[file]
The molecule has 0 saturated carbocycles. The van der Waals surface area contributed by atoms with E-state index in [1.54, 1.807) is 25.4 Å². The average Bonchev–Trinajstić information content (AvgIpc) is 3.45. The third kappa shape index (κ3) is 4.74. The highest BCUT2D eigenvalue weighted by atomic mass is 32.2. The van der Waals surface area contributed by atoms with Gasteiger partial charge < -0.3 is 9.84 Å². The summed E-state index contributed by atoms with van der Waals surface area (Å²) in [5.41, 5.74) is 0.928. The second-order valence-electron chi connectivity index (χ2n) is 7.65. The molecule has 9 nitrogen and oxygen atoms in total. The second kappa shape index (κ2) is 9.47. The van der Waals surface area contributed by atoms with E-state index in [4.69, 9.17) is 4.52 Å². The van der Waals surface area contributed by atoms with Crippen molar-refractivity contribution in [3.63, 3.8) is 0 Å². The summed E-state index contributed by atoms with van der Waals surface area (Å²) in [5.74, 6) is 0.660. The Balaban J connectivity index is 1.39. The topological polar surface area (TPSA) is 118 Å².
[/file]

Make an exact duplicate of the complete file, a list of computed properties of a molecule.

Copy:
The molecule has 0 saturated carbocycles. The van der Waals surface area contributed by atoms with E-state index in [1.54, 1.807) is 25.4 Å². The average Bonchev–Trinajstić information content (AvgIpc) is 3.45. The third kappa shape index (κ3) is 4.74. The highest BCUT2D eigenvalue weighted by atomic mass is 32.2. The van der Waals surface area contributed by atoms with Gasteiger partial charge < -0.3 is 9.84 Å². The summed E-state index contributed by atoms with van der Waals surface area (Å²) in [5.41, 5.74) is 0.928. The second-order valence-electron chi connectivity index (χ2n) is 7.65. The molecule has 9 nitrogen and oxygen atoms in total. The second kappa shape index (κ2) is 9.47. The van der Waals surface area contributed by atoms with E-state index in [4.69, 9.17) is 4.52 Å². The van der Waals surface area contributed by atoms with Crippen molar-refractivity contribution in [3.63, 3.8) is 0 Å². The summed E-state index contributed by atoms with van der Waals surface area (Å²) in [5.74, 6) is 0.660. The Balaban J connectivity index is 1.39. The topological polar surface area (TPSA) is 118 Å².